###### Asked in TechnologyFluid DynamicsKinematics

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Fluid Dynamics

Kinematics

# What is the maximum lift coefficient of a NACA-4412?

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## Related Questions

###### Asked in Physics, Airplanes and Aircraft

### How much lift will a wing generate?

A wing will generate lift according to the following
equation:
L = ½ A C ρ v²
A = wing area
C = lift coefficient
ρ = air density
v = air speed
The lift coefficient C is a function of Angle of Attack (AOA),
which is the angle between the wing's chord line and the relative
wind. The greater the angle, the greater the lift coefficient up
until the critical AOA where the wing begins to stall and lose
lift. The lift coefficient is also a function of wing aspect ratio
and will be specific to a certain airfoil shape.

###### Asked in Airplanes and Aircraft

### What is the point at which lift starts to drop off?

This is termed the Critical Angle of Attack and represents a
maximum in the Lift Coefficient vs. Angle of Attack curve. If the
angle of attack is increased beyond this point, the wing will
stall. For most airfoils, the critical angle of attack is around 15
deg. For swept back wings it is typically higher.

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### Maximum terminal velocity?

###### Asked in Physics, Airplanes and Aircraft

### How is the lift equation useful when you are designing a wing?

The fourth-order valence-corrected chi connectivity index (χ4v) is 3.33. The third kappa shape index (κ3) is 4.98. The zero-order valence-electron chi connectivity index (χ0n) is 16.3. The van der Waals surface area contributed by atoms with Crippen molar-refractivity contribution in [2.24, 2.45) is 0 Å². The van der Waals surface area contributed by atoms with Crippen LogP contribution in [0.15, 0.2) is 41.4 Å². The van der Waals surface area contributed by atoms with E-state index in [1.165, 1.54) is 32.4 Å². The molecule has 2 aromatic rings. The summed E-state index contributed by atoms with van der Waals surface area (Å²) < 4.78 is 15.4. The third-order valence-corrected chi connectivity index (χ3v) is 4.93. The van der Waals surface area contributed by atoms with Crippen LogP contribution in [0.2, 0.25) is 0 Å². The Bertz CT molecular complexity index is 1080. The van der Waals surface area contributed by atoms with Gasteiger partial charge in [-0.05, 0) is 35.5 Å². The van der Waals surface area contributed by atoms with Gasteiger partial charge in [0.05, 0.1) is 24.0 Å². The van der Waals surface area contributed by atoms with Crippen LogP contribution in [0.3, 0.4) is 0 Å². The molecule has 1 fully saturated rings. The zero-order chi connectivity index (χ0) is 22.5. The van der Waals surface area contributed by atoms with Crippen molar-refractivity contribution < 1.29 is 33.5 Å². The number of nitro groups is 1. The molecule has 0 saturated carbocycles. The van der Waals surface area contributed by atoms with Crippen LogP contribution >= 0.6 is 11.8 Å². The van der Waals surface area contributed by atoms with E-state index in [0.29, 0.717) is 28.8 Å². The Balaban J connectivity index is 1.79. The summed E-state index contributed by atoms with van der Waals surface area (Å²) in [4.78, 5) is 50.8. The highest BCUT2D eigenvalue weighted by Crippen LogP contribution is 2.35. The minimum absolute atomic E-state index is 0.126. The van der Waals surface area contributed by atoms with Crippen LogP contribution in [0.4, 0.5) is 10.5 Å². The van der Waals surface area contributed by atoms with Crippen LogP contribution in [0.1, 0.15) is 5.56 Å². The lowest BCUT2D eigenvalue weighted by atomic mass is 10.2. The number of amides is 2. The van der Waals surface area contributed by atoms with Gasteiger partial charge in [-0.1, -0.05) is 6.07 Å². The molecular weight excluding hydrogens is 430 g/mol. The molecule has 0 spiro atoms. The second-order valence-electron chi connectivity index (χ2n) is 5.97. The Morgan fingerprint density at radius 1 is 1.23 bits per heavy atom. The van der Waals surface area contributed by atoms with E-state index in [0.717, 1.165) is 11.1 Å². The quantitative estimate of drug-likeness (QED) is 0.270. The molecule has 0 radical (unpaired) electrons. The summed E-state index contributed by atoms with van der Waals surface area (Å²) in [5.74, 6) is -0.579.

A wing will generate lift according to the following
equation:
L = ½ A C ρ v²
A = wing area
C = lift coefficient
ρ = air density
v = air speed
From the equation you can see that the lift force is directly
proportional to the wing area. Double the wing area and you double
the lift, all else remaining equal. The lift force is also directly
proportional to the lift coefficient, which is a function of the
airfoil shape, angle of attack and wing aspect ratio. Lift is
directly proportional the air density, so this tells you that an
airplane flying at sea level can produce more lift than if flying
at 18,000 feet. Lift is proportional to the square of velocity,
meaning that if you fly twice as fast you will generate 4 times the
lift, all else being equal.

###### Asked in Physics, Airplanes and Aircraft

### Why do large wings have more lift?

A wing will generate lift according to the following
equation:
L = ½ A C ρ v²
A = wing area
C = lift coefficient
ρ = air density
v = air speed
From the equation you can see that the lift force is directly
proportional to the wing area. Double the wing area and you double
the lift, all else remaining equal.